I thoroughly enjoy this peaceful setting, walking over pavements scraped by scores of sandals in eons past and exploring every minute detail of which there are many: a marble threshold, a marble plinth, a Greek inscription between the regulae and the friezes but also on the architrave, the majestic steps inside the cella that must have led to the colossal Zeus, the tired marble floor-tiles of the peristyle between the cella walls and the outside columns, etc. Enough to trigger my imagination, an idyllic place were I could stroll on and on. In front of the entrance to the temple huge stone blocks have been assembled in an attempt to piece the oversized letters together to read the inscription Jovis Caesar that once framed the portal.

The most remarkable religious development in Cyrene was the introduction of a new god, Amon (with one single “m”), which we know from Siwah in Egypt. It didn’t take long for the Greeks to identify this divinity with their own supreme Zeus, calling him Ammon (with double “mm”) since “ammos” was the Greek word for sand, hence Sandy Zeus. From here, the cult spread all over Greece by the end of the 6th/early 5th century BC. It is here in Cyrene that the picture of Zeus with rams’ horns is born, the Ammon-Zeus as opposed to the later Zeus-Amon – an image that caught Alexander’s attention while he was in Egypt and eventually appeared on Alexander’s coins in later years.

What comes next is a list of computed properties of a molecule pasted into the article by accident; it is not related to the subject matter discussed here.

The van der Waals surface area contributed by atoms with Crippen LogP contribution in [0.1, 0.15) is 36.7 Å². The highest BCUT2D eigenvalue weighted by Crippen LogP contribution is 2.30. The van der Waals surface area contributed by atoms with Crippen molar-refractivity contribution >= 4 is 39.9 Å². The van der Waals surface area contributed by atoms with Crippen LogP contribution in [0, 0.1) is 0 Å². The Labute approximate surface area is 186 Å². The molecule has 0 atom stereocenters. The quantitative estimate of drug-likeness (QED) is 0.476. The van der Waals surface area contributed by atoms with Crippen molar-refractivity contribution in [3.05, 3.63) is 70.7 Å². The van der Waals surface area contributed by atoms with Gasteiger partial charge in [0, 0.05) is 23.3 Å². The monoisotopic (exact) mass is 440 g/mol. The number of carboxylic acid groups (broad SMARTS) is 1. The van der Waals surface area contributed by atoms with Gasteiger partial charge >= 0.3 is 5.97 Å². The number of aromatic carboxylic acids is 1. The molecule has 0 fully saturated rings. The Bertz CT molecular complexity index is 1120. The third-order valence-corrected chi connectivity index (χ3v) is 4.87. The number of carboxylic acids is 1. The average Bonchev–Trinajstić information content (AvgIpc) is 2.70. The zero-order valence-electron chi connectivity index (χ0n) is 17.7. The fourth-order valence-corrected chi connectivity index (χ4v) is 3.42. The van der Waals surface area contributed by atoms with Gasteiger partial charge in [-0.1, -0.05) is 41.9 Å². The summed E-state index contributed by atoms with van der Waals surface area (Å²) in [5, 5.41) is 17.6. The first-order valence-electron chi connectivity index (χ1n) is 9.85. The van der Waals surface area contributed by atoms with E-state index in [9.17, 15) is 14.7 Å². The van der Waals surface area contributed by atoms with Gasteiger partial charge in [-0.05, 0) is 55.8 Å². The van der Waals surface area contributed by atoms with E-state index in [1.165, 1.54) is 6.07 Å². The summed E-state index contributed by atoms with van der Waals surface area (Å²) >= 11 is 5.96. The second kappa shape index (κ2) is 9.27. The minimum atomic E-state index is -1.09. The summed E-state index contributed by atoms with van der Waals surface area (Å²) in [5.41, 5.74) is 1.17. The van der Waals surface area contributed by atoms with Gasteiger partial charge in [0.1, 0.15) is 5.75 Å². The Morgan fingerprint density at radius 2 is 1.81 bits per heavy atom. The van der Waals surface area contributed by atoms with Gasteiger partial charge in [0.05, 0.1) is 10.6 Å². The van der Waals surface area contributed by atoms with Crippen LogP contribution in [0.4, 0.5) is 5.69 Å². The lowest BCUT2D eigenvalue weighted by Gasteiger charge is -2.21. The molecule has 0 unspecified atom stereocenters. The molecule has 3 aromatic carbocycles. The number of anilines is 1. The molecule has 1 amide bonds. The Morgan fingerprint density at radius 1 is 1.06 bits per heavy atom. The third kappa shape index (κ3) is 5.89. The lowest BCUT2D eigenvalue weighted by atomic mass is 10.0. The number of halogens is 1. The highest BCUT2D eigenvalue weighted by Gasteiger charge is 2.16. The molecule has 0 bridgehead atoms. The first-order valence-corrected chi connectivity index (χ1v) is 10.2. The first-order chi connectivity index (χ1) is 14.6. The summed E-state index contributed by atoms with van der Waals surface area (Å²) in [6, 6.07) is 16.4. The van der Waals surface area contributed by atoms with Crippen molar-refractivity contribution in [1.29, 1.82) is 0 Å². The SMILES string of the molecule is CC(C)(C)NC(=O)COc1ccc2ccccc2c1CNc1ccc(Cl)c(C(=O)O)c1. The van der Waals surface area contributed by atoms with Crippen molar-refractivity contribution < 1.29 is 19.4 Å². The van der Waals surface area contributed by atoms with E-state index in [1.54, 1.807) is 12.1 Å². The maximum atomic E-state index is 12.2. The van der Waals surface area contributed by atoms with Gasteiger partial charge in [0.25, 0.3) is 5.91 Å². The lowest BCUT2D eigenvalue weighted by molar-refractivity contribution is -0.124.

[For further reading, click here: Cyrene, founded by the Greek]
[Click here to see all the pictures of Cyrene]